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Facebook announces plan to stop political advertising after November 3rd | Facebook

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Facebook has announced significant changes to its advertising and misinformation policy, stating that it will stop running political ads in the US for an indefinite period after the November 3rd election.

The changes announced on Wednesday are designed to protect “the integrity” of the upcoming elections “by combating foreign interference, misinformation and voter suppression,” a blog post said.

Facebook CEO Mark Zuckerberg had previously defended the controversial decision not to review political advertisements on the platform, but in recent weeks Facebook has started removing political advertisements with dangerous and misleading claims.

In early September, the company promised to stop operating new ones political ads a week before November 3rd, US election day, to prevent last-minute misinformation. Political advertising is now also completely banned after election day “in order to reduce the possibility of confusion or abuse”.

In other words, Facebook will stop allowing new ads for a week before November 3rd, and immediately after the election is over, it will stop all political ads indefinitely. The company did not provide a timetable for whether or when political advertising would return.

The new guidelines represent a major step forward in protecting elections, said Vanita Gupta, president and chief executive officer of the Leadership Conference on Civil and Human Rights, a coalition of dozens of nonprofits and human rights groups working for democracy.

“We are seeing unprecedented attacks on legitimate, reliable and secure voting methods that aim to delegitimize the election,” said Gupta. “These are important steps for Facebook to tackle disinformation and the premature announcement of election results before each vote is counted.”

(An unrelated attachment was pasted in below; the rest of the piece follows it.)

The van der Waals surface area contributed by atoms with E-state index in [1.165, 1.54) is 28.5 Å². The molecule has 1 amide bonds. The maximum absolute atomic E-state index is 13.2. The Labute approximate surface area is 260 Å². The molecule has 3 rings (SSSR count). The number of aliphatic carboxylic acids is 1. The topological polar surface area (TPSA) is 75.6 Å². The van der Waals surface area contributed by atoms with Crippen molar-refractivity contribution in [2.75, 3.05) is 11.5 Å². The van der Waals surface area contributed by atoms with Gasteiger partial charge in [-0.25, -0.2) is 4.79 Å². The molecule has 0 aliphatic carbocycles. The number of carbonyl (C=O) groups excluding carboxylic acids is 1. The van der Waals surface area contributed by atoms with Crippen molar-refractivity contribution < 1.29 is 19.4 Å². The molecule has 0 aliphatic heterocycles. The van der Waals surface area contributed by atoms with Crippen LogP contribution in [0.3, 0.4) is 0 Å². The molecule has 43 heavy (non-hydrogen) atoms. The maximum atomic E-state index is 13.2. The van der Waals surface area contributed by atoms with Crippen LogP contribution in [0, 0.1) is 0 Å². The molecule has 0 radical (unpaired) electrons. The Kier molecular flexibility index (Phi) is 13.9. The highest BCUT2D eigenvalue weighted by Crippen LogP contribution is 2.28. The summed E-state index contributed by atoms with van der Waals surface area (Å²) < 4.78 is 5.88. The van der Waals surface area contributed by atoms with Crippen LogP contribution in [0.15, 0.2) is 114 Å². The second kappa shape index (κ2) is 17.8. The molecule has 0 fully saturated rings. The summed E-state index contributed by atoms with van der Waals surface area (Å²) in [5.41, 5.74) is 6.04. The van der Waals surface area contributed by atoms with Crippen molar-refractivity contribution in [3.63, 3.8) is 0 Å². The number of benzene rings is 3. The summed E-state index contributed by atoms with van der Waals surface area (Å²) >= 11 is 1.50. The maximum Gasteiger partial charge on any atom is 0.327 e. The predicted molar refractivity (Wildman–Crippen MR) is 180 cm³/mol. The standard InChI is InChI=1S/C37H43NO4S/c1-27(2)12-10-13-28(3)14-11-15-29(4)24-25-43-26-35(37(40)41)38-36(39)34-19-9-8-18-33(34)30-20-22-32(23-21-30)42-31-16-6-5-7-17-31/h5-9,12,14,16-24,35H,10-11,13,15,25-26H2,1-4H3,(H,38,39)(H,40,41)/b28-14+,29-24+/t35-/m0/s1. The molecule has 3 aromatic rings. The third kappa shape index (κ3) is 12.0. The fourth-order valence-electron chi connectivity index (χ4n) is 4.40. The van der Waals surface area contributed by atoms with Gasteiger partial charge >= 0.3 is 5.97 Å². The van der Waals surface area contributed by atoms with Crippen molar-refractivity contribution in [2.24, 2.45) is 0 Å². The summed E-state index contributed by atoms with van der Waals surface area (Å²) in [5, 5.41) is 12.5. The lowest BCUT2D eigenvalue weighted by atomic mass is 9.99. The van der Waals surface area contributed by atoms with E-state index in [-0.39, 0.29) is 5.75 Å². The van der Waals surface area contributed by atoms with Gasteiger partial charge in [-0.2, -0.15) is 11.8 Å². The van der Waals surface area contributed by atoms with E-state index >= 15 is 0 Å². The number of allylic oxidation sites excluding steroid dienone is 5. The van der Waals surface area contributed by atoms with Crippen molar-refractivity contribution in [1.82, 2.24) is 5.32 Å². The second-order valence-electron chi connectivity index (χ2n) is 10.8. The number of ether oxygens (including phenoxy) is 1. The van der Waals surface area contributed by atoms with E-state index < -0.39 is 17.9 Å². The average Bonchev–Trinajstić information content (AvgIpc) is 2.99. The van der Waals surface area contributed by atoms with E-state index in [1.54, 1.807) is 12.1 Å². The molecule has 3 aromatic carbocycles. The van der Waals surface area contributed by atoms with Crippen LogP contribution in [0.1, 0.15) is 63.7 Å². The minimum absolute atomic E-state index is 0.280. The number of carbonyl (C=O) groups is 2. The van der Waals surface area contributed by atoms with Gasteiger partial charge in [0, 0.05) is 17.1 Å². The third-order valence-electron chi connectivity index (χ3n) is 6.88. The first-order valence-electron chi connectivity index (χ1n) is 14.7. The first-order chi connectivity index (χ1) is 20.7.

Others said the change was too small, too late. Senator Elizabeth Warren called the changes “performative”. Internet freedom group Fight for the Future said in a tweet that the change “won’t fix the problem at all”. The group found that Facebook’s recent decision to allow content from private groups to appear in news feeds increased the misinformation and undoed any positive changes that result from an advertising ban.

“Facebook bans political advertising, but at the same time they are optimizing their algorithm to speed up the recruitment of people into groups where they are fed manipulation and misinformation,” said Fight For the Future.

Facebook is again making performative changes to avoid blaming misinformation on its platform.

The problem isn’t the ads themselves. The problem is Facebook’s refusal to regulate its ads, change its broken algorithm, or take responsibility for the power it has accumulated. https://t.co/OkkyM1PtML

– Elizabeth Warren (@ewarren) October 7, 2020

Facebook is trying to avoid another political disaster after it was discovered that Facebook was used by Russian activists to rig the US elections in 2016.

Since then, Facebook has hired thousands of people to deal with election-related security and has worked in more than 200 elections around the world, “learned from everyone” and “made significant strides,” according to the company.

Facebook executives, including Zuckerberg, have reportedly been increasingly alarmed by statements made by Donald Trump suggesting the president would not participate in a peaceful transfer of power. Trump was also accused of promoting violence when he told white racists to “hold back and stand by” and encouraged supporters to “go to the polls” and “watch very closely” during the initial presidential debate.

The company also said it would withdraw calls to participate in polls that use “militarized language” or suggest that the aim is to intimidate voters or election officials.

Zuckerberg previously expressed concern about the challenges posed by the surge in postal ballots this year due to the pandemic.

“I am also concerned that given the division of our nation and the election results, which may take days or even weeks, there could be an increased risk of civil unrest across the country,” he said.

Facebook said it would respond to candidates or parties making early claims to win before the races were announced by major media by adding labels and notifications of the progress of the race.

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